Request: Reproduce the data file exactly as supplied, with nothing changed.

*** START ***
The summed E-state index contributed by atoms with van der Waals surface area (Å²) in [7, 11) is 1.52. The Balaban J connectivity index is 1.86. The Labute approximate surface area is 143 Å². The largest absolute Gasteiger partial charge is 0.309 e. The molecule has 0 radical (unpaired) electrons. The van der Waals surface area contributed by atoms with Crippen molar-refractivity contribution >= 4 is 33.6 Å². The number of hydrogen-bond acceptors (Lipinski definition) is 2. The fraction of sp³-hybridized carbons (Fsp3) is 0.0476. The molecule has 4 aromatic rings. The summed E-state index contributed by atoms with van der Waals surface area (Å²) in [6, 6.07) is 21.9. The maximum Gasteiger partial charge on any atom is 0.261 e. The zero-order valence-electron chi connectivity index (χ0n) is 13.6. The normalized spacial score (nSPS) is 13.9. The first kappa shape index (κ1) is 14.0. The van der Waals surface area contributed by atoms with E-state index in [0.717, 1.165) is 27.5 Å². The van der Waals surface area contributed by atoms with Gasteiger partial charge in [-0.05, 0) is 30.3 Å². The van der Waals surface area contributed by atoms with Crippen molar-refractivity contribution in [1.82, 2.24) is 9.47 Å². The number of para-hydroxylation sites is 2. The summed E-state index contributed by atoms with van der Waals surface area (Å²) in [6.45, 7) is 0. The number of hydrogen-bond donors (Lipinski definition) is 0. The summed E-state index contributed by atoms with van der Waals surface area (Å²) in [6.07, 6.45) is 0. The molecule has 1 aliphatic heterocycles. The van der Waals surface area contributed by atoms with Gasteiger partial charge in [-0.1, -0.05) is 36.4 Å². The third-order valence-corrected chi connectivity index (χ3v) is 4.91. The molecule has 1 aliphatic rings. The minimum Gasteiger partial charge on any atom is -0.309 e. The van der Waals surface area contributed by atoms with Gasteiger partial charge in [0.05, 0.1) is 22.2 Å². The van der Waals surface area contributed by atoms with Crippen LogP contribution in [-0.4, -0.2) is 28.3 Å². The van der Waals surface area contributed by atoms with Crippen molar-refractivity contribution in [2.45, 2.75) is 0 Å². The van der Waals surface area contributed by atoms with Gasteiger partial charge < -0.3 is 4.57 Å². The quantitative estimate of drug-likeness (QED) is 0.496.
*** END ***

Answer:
The summed E-state index contributed by atoms with van der Waals surface area (Å²) in [7, 11) is 1.52. The Balaban J connectivity index is 1.86. The Labute approximate surface area is 143 Å². The largest absolute Gasteiger partial charge is 0.309 e. The molecule has 0 radical (unpaired) electrons. The van der Waals surface area contributed by atoms with Crippen molar-refractivity contribution >= 4 is 33.6 Å². The number of hydrogen-bond acceptors (Lipinski definition) is 2. The fraction of sp³-hybridized carbons (Fsp3) is 0.0476. The molecule has 4 aromatic rings. The summed E-state index contributed by atoms with van der Waals surface area (Å²) in [6, 6.07) is 21.9. The maximum Gasteiger partial charge on any atom is 0.261 e. The zero-order valence-electron chi connectivity index (χ0n) is 13.6. The normalized spacial score (nSPS) is 13.9. The first kappa shape index (κ1) is 14.0. The van der Waals surface area contributed by atoms with E-state index in [0.717, 1.165) is 27.5 Å². The van der Waals surface area contributed by atoms with Gasteiger partial charge in [-0.05, 0) is 30.3 Å². The van der Waals surface area contributed by atoms with Crippen molar-refractivity contribution in [1.82, 2.24) is 9.47 Å². The number of para-hydroxylation sites is 2. The summed E-state index contributed by atoms with van der Waals surface area (Å²) in [6.45, 7) is 0. The number of hydrogen-bond donors (Lipinski definition) is 0. The summed E-state index contributed by atoms with van der Waals surface area (Å²) in [6.07, 6.45) is 0. The molecule has 1 aliphatic heterocycles. The van der Waals surface area contributed by atoms with Gasteiger partial charge in [-0.1, -0.05) is 36.4 Å². The third-order valence-corrected chi connectivity index (χ3v) is 4.91. The molecule has 1 aliphatic rings. The minimum Gasteiger partial charge on any atom is -0.309 e. The van der Waals surface area contributed by atoms with Gasteiger partial charge in [0.05, 0.1) is 22.2 Å². The van der Waals surface area contributed by atoms with Crippen LogP contribution in [-0.4, -0.2) is 28.3 Å². The van der Waals surface area contributed by atoms with Crippen molar-refractivity contribution in [2.45, 2.75) is 0 Å². The van der Waals surface area contributed by atoms with Gasteiger partial charge < -0.3 is 4.57 Å². The quantitative estimate of drug-likeness (QED) is 0.496.